Guide to adopting a flexible working strategy

How to introduce a flexible work strategy.

Father and daughter working from home

The world's workers are increasingly insisting on one benefit: the ability to work when and where they want. A study conducted by the Harvard Business Review shows that 59% of employees see flexibility in the workplace as empowering and consider it even more significant than salary and other benefits. Similarly, Oyster’s Employee Expectations Report found that employees highly value flexibility in when and where they work.

If you're a business leader or People professional looking to introduce a flexible working strategy, you're making a savvy move. Offering this kind of coveted benefit can help you attract and retain top talent. But what is flexible work, exactly—and how can you implement a flexible working strategy for distributed teams?

Why companies should consider adopting flexible work

A flexible work strategy is all about prioritizing employees' needs instead of insisting they follow rigid rules put in place by the employer. It can take many forms, from allowing remote work to letting employees work compressed hours.

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By adopting flexible work strategies, employers and employees alike can benefit. With greater flexibility, companies can remain competitive in the hiring marketplace. You won't alienate potential employees who prioritize flexibility.

Additionally, flexible work can open up company hiring in terms of geography. If you don't require employees to come to the office, you can hire people across the country or around the globe.

Meanwhile, employees are empowered by flexible working arrangements. Being able to work from home or tailor their own schedule can improve work-life balance, boosting employee satisfaction. Better work-life balance also leaves workers more time to take care of themselves, like cooking healthy meals and working out. Healthier workers feel better and may perform better as a result.

For example, it's been shown that by investing in workplace wellness programs, companies can reduce absenteeism. Long story short: prioritizing your employees' mental and physical well-being is well worth it—and a flexible working strategy is one way to do just that.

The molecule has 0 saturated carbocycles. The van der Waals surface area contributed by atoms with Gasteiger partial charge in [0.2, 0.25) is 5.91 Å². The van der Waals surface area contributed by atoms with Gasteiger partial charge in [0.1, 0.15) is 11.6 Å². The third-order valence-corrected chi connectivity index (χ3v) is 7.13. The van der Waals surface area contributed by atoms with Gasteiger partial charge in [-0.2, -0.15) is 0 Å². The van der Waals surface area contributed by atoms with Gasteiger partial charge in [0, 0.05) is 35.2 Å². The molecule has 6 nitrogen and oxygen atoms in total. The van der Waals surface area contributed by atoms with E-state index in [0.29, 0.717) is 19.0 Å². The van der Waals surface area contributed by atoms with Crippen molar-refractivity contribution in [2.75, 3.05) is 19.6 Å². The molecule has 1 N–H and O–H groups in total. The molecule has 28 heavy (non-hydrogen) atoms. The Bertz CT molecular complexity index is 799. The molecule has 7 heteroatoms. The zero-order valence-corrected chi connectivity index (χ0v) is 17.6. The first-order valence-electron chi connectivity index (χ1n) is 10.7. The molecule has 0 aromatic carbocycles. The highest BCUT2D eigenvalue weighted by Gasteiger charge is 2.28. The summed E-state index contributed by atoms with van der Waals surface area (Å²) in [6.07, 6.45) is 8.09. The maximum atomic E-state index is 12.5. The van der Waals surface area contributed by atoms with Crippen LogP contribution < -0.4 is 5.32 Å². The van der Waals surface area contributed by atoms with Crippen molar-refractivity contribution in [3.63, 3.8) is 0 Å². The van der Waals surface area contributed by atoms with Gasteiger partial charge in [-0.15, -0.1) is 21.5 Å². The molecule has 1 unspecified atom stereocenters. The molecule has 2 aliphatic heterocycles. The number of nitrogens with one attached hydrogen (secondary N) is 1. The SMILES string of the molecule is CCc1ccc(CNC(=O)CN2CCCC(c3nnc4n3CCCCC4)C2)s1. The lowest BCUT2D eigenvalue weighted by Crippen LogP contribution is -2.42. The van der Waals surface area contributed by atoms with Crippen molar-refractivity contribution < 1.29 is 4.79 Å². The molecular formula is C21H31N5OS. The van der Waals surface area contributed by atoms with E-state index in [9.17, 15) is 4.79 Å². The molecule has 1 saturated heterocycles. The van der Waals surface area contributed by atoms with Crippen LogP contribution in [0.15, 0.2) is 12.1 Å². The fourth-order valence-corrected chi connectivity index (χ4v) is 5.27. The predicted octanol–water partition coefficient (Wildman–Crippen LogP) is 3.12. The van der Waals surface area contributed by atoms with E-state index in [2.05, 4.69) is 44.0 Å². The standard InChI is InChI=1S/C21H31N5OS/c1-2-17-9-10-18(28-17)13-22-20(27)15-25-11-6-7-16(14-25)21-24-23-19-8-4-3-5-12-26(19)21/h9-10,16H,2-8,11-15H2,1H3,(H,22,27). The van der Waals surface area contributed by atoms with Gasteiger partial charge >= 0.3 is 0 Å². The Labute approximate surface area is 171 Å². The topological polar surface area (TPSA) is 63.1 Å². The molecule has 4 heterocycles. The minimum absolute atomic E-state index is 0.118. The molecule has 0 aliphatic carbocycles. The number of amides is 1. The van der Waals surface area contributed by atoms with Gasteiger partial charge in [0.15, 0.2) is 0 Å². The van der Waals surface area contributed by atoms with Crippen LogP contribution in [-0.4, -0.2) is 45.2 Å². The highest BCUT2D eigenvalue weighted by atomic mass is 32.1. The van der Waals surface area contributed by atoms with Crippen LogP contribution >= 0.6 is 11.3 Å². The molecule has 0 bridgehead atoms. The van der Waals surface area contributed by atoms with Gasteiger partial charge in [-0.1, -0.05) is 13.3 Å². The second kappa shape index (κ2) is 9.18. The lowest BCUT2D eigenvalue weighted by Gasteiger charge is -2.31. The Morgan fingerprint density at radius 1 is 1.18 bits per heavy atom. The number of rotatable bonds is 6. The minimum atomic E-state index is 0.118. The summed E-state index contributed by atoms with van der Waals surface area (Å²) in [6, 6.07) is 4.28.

5 ideas for more flexible working

No two flexible working arrangements are identical, as a look at the companies implementing remote work shows. Indeed, there are many ways to implement flexible working. Here are some ideas to inspire you, plus some tools that can help make it easier.

1. Remote-first

The most significant step you can take to promote flexibility for your company is to embrace a distributed workforce. Instead of requiring employees to be on-site, take a remote-first approach. To encourage the shift, start moving toward a results-driven assessment system. Instead of tracking the hours worked, look at their productivity and measure outputs. Also, if you go remote-first, make sure you have a pay and benefits system that functions across locations—like Oyster.

2. Home office support

Make your remote-first policy realistic by ensuring employees have a home office setup that serves their needs. You can make financial contributions for home office furniture, technology, and tools. Examples range from software to ergonomic keyboards and standing desks. You might also consider making contributions toward home-working costs like heating and electricity, a common approach to hybrid work.

3. Asynchronous working schedules

Location-based work often involves time-specific work schedules. People are expected to be in the same place at the same time. However, this isn’t always necessary. Time-agnostic work policies allow people to work when they're most productive instead of strictly 9-to-5. As with the remote-first approach, assessing productivity based on results instead of hours can help ease this transition.

4. Unlimited vacation

Instead of capping vacation days, try an unlimited PTO policy. This is especially useful for project-based or seasonal work, where employees may be working extra hours one week and fewer the following week. They can take breaks when they need to (and when it makes sense). Just make sure you have a clear policy on how to request time off, as well as a process to do so.

5. Job sharing programs

In a job share arrangement, two professionals split up a single role, dividing up the same tasks and responsibilities. For example, one worker may cover duties Monday and Wednesday, while another may cover the same duties on Tuesday and Thursday. Again, having a tool that clearly outlines responsibilities and who’s on duty is essential to ensuring transparency and communication.

How international hiring is ideal for flexible workplaces

With a remote-first, flexible working strategy, your company opens the door to international hiring, giving you the ability to collaborate with people all over the globe. To simplify your international team management, you can rely on a solution like Oyster.

Oyster is a global employment platform that helps you streamline payroll and benefits in more than 180 countries. Plus, you can pay workers in over 120 currencies.

With Oyster, you can take care of your workers—and they can enjoy the peace of mind that comes with knowing their needs will be met. The result? A culture of trust and flexibility that benefits both sides.

About Oyster

Oyster is a global employment platform designed to enable visionary HR leaders to find, engage, pay, manage, develop, and take care of a thriving distributed workforce. Oyster lets growing companies give valued international team members the experience they deserve, without the usual headaches and expense.

Oyster enables hiring anywhere in the world—with reliable, compliant payroll, and great local benefits and perks.

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